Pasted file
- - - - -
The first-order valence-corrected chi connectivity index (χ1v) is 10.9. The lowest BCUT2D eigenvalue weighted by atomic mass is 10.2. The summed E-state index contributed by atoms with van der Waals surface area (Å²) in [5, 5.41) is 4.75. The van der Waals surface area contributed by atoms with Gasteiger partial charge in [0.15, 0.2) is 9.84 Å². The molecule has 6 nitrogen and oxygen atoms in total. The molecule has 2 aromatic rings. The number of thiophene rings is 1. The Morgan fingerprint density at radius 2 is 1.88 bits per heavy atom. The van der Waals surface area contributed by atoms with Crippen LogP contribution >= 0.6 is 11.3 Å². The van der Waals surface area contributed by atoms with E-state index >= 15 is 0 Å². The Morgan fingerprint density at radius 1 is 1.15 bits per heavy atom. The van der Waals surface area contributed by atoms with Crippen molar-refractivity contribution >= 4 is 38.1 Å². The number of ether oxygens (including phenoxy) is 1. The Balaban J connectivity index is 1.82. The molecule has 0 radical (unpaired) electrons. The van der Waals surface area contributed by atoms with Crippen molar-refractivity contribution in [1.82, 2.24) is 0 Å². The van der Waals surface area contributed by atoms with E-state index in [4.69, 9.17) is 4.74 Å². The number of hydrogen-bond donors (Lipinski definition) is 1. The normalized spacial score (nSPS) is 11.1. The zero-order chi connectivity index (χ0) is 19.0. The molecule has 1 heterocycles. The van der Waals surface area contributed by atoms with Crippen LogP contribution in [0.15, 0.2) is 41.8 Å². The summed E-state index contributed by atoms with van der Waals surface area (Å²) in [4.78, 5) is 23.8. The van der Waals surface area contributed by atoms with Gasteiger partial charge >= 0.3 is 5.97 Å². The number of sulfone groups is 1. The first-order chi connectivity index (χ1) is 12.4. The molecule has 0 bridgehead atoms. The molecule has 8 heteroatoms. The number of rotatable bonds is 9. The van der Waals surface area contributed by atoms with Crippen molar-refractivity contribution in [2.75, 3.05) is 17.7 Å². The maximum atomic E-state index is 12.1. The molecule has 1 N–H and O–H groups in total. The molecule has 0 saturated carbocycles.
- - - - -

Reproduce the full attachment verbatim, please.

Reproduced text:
The first-order valence-corrected chi connectivity index (χ1v) is 10.9. The lowest BCUT2D eigenvalue weighted by atomic mass is 10.2. The summed E-state index contributed by atoms with van der Waals surface area (Å²) in [5, 5.41) is 4.75. The van der Waals surface area contributed by atoms with Gasteiger partial charge in [0.15, 0.2) is 9.84 Å². The molecule has 6 nitrogen and oxygen atoms in total. The molecule has 2 aromatic rings. The number of thiophene rings is 1. The Morgan fingerprint density at radius 2 is 1.88 bits per heavy atom. The van der Waals surface area contributed by atoms with Crippen LogP contribution >= 0.6 is 11.3 Å². The van der Waals surface area contributed by atoms with E-state index >= 15 is 0 Å². The Morgan fingerprint density at radius 1 is 1.15 bits per heavy atom. The van der Waals surface area contributed by atoms with Crippen molar-refractivity contribution >= 4 is 38.1 Å². The number of ether oxygens (including phenoxy) is 1. The Balaban J connectivity index is 1.82. The molecule has 0 radical (unpaired) electrons. The van der Waals surface area contributed by atoms with Crippen molar-refractivity contribution in [1.82, 2.24) is 0 Å². The van der Waals surface area contributed by atoms with E-state index in [4.69, 9.17) is 4.74 Å². The number of hydrogen-bond donors (Lipinski definition) is 1. The normalized spacial score (nSPS) is 11.1. The zero-order chi connectivity index (χ0) is 19.0. The molecule has 1 heterocycles. The van der Waals surface area contributed by atoms with Crippen LogP contribution in [0.15, 0.2) is 41.8 Å². The summed E-state index contributed by atoms with van der Waals surface area (Å²) in [4.78, 5) is 23.8. The van der Waals surface area contributed by atoms with Gasteiger partial charge >= 0.3 is 5.97 Å². The number of sulfone groups is 1. The first-order chi connectivity index (χ1) is 12.4. The molecule has 0 bridgehead atoms. The molecule has 8 heteroatoms. The number of rotatable bonds is 9. The van der Waals surface area contributed by atoms with Crippen molar-refractivity contribution in [2.75, 3.05) is 17.7 Å². The maximum atomic E-state index is 12.1. The molecule has 1 N–H and O–H groups in total. The molecule has 0 saturated carbocycles.